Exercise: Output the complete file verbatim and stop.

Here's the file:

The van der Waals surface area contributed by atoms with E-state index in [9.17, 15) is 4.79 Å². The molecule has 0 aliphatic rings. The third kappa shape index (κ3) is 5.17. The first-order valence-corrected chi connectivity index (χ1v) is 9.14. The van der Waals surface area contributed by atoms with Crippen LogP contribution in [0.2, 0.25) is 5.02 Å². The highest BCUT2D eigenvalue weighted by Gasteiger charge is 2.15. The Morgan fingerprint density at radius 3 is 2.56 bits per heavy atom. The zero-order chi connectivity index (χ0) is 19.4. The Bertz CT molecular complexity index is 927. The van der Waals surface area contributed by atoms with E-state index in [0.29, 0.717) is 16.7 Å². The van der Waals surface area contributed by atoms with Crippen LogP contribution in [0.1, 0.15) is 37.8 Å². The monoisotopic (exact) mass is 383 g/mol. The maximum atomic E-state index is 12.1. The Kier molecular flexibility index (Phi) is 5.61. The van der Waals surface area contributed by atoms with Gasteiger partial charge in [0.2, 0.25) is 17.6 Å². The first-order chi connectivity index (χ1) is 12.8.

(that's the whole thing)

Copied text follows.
The van der Waals surface area contributed by atoms with E-state index in [9.17, 15) is 4.79 Å². The molecule has 0 aliphatic rings. The third kappa shape index (κ3) is 5.17. The first-order valence-corrected chi connectivity index (χ1v) is 9.14. The van der Waals surface area contributed by atoms with Crippen LogP contribution in [0.2, 0.25) is 5.02 Å². The highest BCUT2D eigenvalue weighted by Gasteiger charge is 2.15. The Morgan fingerprint density at radius 3 is 2.56 bits per heavy atom. The zero-order chi connectivity index (χ0) is 19.4. The Bertz CT molecular complexity index is 927. The van der Waals surface area contributed by atoms with E-state index in [0.29, 0.717) is 16.7 Å². The van der Waals surface area contributed by atoms with Crippen LogP contribution in [0.1, 0.15) is 37.8 Å². The monoisotopic (exact) mass is 383 g/mol. The maximum atomic E-state index is 12.1. The Kier molecular flexibility index (Phi) is 5.61. The van der Waals surface area contributed by atoms with Gasteiger partial charge in [0.2, 0.25) is 17.6 Å². The first-order chi connectivity index (χ1) is 12.8.